Sunday, 15 April 2012


Many Orthodox Christians in Australia celebrate Easter (Pascha) according to the Easter date in the Julian calendar, usually later than the Western Church Easter, which is calculated according to the Gregorian calendar. Easter is the most important event in the Orthodox church calendar. The Easter Sunday church liturgies are joyous as they celebrate Jesus Christ’s resurrection, according to Christian belief, as well as commemorating a spiritual victory.

Many Orthodox Christians in Australia fast during Lent prior to Easter. Easter Sunday is a time for families and friends to get together for a festive meal, where meat and dairy products can be eaten again. Lamb and tsourekia (or tsoureki), which is a type of Easter bread, are popular Easter dishes in many Greek Orthodox communities in Australia. Many people leave the city and go in the countryside to celebrate Easter and spit roast the lamb over an open bed of charcoal.

Here are some of early (2000) digital photos from my archive, showing some shots of the Easter we celebrated in Shepparton, Victoria, a city located on the floodplain of the Goulburn River in the north east of Victoria, Australia, approximately 181 kilometres north-east of Melbourne. It is the fifth largest city in Victoria with an estimated population of 48,926. It began as a sheep station and river crossing before undergoing a major transformation as a railway town. Today it is an agricultural and manufacturing centre and the centre of the Goulburn Valley irrigation system, one of the largest centres of irrigation in Australia. It is a major regional service city and is the civic administration centre for the City of Greater Shepparton.

There are quite few Greeks there and the parish church of St George, although small had a wonderful resurrection liturgy on the midnight of Easter Saturday. On Easter Sunday it was wonderful to roast the lamb on the shores of the river.

This post is part of the Scenic Sunday meme,
and also of Psalm Sundayhosted by Louis and Robert.

The following hymn is sung at the resurrection in Orthodox churches at the midnight liturgy.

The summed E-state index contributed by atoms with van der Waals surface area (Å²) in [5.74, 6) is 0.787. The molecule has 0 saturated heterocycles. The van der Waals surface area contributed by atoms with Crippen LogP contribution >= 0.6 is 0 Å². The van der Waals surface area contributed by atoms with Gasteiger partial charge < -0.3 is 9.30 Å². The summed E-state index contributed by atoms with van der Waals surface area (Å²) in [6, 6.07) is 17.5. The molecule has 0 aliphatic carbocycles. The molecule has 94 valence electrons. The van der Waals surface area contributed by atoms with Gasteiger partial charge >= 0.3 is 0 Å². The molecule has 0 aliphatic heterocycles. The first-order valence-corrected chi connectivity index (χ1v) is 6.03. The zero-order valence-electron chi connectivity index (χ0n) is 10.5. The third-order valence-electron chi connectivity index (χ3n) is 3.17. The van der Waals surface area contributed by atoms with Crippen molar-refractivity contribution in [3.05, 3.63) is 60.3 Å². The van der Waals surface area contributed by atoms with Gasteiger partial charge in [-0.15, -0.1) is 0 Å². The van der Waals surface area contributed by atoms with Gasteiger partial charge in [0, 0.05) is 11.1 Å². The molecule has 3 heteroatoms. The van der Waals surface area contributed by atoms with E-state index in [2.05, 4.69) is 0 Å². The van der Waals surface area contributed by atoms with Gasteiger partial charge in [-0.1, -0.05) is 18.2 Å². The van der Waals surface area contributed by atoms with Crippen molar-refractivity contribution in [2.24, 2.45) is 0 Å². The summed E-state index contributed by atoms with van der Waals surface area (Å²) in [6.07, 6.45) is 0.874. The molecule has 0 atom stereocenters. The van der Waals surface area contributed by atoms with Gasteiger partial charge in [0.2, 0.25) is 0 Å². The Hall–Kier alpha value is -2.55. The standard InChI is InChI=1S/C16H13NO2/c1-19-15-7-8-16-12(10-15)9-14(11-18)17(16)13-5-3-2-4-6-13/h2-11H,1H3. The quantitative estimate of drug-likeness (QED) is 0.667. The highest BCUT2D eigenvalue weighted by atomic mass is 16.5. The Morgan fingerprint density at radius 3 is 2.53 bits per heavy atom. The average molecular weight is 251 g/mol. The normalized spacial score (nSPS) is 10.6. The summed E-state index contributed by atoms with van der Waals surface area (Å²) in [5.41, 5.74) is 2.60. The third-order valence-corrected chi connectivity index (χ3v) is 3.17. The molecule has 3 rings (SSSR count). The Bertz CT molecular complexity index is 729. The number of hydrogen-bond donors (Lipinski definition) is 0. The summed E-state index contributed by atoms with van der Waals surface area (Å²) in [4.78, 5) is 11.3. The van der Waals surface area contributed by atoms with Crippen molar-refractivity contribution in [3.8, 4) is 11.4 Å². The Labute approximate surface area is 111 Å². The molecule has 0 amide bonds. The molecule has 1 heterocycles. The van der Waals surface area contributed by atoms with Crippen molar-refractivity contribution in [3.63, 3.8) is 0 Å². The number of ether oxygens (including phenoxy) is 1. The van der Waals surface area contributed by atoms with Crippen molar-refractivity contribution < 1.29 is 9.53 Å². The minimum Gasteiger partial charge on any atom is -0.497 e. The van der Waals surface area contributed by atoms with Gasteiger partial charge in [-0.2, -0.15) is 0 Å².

Usually even non-religious Greeks will attend this glorious liturgy and just before midnight, will observe all the lights being put out in the church except for a lone holy flame burning in the holy of holies. From this ever-burning light the priest will light his Paschal candle and go out into the church and call out: “Come take the light!” The faithful light their own Paschal candles from this and soon the whole congregation that spills out into the surrounds of the church carry aloft their lit candles waiting for the priest to chant the resurrection message, while firecrackers and fireworks are let off:

Χριστός Ανέστη εκ νεκρών,
θανάτω θάνατον πατήσας
και τοις εν τοις μνήμασιν,
ζωήν χαρισάμενος

Christ is risen from dead,
On death treading victorious,
And to those in the grave
Giving the gift of life.


  1. Your Sunday posts are always so well thought out. It is always a pleasure to visit.


  2. Interesting to learn about Greek Orthodox Easter.

  3. We live in an area of Toronto called Greektown and a lot of our neighbours are celebrating today.

  4. Far traveled light - thank you for sharing this 'part' of Greece, from down-under.

    Meeting up with family-in law today and searching eggs with our son.

    Thank you very much for your kind participation. Please have a good week ahead.

  5. Thank you for sharing the Greek Orthodox way of celebrating the resurrection of Christ! Too bad some of the Western Protestant church left off some symbolic and relevant reminders.


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